MPs warn May they will resist attempts to call snap election
MPs from pro-Brexit and pro-EU wings warned they could face an electoral disaster
MPs from both the pro-Brexit and pro-EU wings of the party warned they could face an electoral disaster if she goes to the country early.
Downing Street aides have signalled the prime minister will make another last-ditch attempt to get her deal through the Commons after it was voted down for a third time on Friday.
Following the vote, Mrs May said there would be “grave” implications and, in a hint at a general election, warned they were “reaching the limits of this process in this House”.
Her comments set alarm bells ringing among MPs who fear the party is in no state to fight an election.
Mrs May would effectively be a lame duck leader — having said she will stand down once she has got Brexit through — and voters would be voting “blind” not knowing who her successor would be.
Foreign Office minister Alan Duncan told The Observer: “If we have a general election before Brexit is resolved, it will only make things worse.”
Under the terms of the fixed term parliaments act, the prime minister needs a two-thirds majority in order to call an election.
However, after her disastrous decision to go to the polls early in 2017, Tory MPs made clear they would not be prepared to support her in doing so again.
Pro-EU backbencher Antoinette Sandbach, who backs a second referendum, told The Observer: “The answer is not a general election, and I would vote against that. We need to find a way forward in Parliament.”
“Of course they wouldn’t — not after last time. And remember, she needs a super majority to do it,” he said.
Nigel Evans, executive secretary of the backbench Conservative 1922 Committee, said the cabinet would block it.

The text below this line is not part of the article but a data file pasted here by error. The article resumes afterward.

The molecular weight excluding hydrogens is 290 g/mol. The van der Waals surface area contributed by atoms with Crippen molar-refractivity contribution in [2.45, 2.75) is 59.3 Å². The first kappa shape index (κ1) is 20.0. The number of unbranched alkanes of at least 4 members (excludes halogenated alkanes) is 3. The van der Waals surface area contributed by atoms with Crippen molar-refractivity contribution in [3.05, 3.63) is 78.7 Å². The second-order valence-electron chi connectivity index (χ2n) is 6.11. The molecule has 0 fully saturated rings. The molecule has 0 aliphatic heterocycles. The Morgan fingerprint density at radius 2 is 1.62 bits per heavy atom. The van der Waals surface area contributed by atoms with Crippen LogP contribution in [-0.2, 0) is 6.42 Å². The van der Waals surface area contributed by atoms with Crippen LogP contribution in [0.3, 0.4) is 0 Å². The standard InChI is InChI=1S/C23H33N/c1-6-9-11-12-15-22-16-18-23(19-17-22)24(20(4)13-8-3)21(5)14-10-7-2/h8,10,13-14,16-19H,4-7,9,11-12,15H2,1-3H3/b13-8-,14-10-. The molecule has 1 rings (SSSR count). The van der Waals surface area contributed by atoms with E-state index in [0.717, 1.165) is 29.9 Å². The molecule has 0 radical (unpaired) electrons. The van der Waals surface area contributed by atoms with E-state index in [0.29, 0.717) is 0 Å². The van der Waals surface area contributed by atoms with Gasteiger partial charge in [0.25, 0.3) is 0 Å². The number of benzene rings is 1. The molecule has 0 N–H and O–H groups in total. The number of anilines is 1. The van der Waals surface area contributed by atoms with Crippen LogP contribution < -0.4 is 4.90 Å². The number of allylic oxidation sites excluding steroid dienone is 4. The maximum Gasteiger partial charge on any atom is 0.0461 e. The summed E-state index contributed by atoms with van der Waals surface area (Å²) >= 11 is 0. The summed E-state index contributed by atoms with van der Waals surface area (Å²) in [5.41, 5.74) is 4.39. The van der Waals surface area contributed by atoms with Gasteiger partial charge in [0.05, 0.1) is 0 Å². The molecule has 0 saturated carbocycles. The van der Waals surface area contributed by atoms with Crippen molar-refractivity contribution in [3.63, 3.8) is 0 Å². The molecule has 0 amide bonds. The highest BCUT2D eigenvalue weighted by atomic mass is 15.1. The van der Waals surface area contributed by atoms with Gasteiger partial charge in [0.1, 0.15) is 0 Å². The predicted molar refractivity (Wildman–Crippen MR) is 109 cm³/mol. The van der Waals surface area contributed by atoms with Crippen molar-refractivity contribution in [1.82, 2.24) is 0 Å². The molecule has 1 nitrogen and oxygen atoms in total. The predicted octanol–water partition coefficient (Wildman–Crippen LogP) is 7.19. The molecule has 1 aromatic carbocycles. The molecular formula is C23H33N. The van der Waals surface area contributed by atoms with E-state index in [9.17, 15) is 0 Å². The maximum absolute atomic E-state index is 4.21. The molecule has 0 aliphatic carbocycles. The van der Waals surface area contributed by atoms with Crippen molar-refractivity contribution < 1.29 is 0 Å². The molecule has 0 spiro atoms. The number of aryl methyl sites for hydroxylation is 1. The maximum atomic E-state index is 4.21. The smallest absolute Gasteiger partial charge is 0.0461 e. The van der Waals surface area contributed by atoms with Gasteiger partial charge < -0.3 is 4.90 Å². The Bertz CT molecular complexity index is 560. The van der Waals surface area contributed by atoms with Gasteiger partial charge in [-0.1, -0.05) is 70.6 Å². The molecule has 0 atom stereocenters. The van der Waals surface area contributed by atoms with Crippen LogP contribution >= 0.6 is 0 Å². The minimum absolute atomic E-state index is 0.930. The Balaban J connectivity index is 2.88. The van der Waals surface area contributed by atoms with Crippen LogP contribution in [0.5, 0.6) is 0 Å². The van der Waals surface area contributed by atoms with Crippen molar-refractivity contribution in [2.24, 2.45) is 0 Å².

“I don’t believe the cabinet would allow her to do it,” he told the paper.
“Theresa May cannot call an election, she cannot be the leader who would lead us into it. The party would not tolerate it.”
The warnings came as MPs prepared to take control again of the Commons timetable with a second series of “indicative” votes starting on Monday in attempt to find a alternative plan which can command a majority in the House.
Many Brexiteers fear the cross-party initiative — led by former minister Sir Oliver Letwin — will inevitably lead to a “softer” Brexit and a lengthy delay, or even no Brexit at all.
With frustrations growing on all sides at the continuing deadlock, it emerged that 170 Tory MPs had written to the prime minister demanding a swift departure – with or without a deal.
Conservative Party chairman Brandon Lewis confirmed the existence of the letter, saying: “I haven’t signed the letter. I do know about it.”
The letter followed a warning by the prime minister that an extended delay to Brexit was “almost certain” if her deal does not go through.
Following the defeat on Friday, she warned the Commons would not allow Britain to leave without a deal on April 12th — the new deadline set by the EU.
Any extension beyond that date would require Britain to take part in elections in May to the European Parliament — something Brexiteers are desperate to avoid. – PA